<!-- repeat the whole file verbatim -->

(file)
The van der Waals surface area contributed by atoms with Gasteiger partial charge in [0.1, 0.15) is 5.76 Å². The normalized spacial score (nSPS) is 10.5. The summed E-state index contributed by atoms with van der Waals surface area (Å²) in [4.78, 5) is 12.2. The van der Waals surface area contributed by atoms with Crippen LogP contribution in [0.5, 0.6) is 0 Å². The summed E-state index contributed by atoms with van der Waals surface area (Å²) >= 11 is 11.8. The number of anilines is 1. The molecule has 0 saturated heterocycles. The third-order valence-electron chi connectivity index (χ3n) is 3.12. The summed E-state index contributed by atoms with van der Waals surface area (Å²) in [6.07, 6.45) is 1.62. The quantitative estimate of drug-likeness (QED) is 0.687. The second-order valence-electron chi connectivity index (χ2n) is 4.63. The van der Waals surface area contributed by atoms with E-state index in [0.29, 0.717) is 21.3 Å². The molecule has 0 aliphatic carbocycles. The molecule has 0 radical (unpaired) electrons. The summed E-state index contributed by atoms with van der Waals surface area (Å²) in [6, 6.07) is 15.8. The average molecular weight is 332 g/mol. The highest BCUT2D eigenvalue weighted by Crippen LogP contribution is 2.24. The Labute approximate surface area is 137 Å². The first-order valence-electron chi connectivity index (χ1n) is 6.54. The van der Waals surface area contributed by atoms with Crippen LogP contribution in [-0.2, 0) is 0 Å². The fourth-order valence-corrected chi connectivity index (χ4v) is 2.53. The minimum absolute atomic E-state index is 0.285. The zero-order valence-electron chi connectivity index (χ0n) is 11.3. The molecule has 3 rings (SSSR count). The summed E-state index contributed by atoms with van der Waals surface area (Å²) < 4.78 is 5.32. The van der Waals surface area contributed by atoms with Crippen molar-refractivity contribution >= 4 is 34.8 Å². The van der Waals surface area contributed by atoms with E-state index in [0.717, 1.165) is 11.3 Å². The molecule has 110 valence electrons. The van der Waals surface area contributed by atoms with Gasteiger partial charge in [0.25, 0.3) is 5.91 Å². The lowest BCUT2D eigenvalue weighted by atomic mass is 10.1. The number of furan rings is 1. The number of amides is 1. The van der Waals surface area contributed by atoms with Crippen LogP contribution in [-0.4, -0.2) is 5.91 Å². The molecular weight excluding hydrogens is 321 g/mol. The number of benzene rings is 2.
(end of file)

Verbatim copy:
The van der Waals surface area contributed by atoms with Gasteiger partial charge in [0.1, 0.15) is 5.76 Å². The normalized spacial score (nSPS) is 10.5. The summed E-state index contributed by atoms with van der Waals surface area (Å²) in [4.78, 5) is 12.2. The van der Waals surface area contributed by atoms with Crippen LogP contribution in [0.5, 0.6) is 0 Å². The summed E-state index contributed by atoms with van der Waals surface area (Å²) >= 11 is 11.8. The number of anilines is 1. The molecule has 0 saturated heterocycles. The third-order valence-electron chi connectivity index (χ3n) is 3.12. The summed E-state index contributed by atoms with van der Waals surface area (Å²) in [6.07, 6.45) is 1.62. The quantitative estimate of drug-likeness (QED) is 0.687. The second-order valence-electron chi connectivity index (χ2n) is 4.63. The van der Waals surface area contributed by atoms with E-state index in [0.29, 0.717) is 21.3 Å². The molecule has 0 aliphatic carbocycles. The molecule has 0 radical (unpaired) electrons. The summed E-state index contributed by atoms with van der Waals surface area (Å²) in [6, 6.07) is 15.8. The average molecular weight is 332 g/mol. The highest BCUT2D eigenvalue weighted by Crippen LogP contribution is 2.24. The Labute approximate surface area is 137 Å². The first-order valence-electron chi connectivity index (χ1n) is 6.54. The van der Waals surface area contributed by atoms with Crippen LogP contribution in [-0.2, 0) is 0 Å². The fourth-order valence-corrected chi connectivity index (χ4v) is 2.53. The minimum absolute atomic E-state index is 0.285. The zero-order valence-electron chi connectivity index (χ0n) is 11.3. The molecule has 3 rings (SSSR count). The summed E-state index contributed by atoms with van der Waals surface area (Å²) < 4.78 is 5.32. The van der Waals surface area contributed by atoms with Crippen molar-refractivity contribution >= 4 is 34.8 Å². The van der Waals surface area contributed by atoms with E-state index in [0.717, 1.165) is 11.3 Å². The molecule has 110 valence electrons. The van der Waals surface area contributed by atoms with Gasteiger partial charge in [0.25, 0.3) is 5.91 Å². The lowest BCUT2D eigenvalue weighted by atomic mass is 10.1. The number of furan rings is 1. The number of amides is 1. The van der Waals surface area contributed by atoms with Crippen LogP contribution in [-0.4, -0.2) is 5.91 Å². The molecular weight excluding hydrogens is 321 g/mol. The number of benzene rings is 2.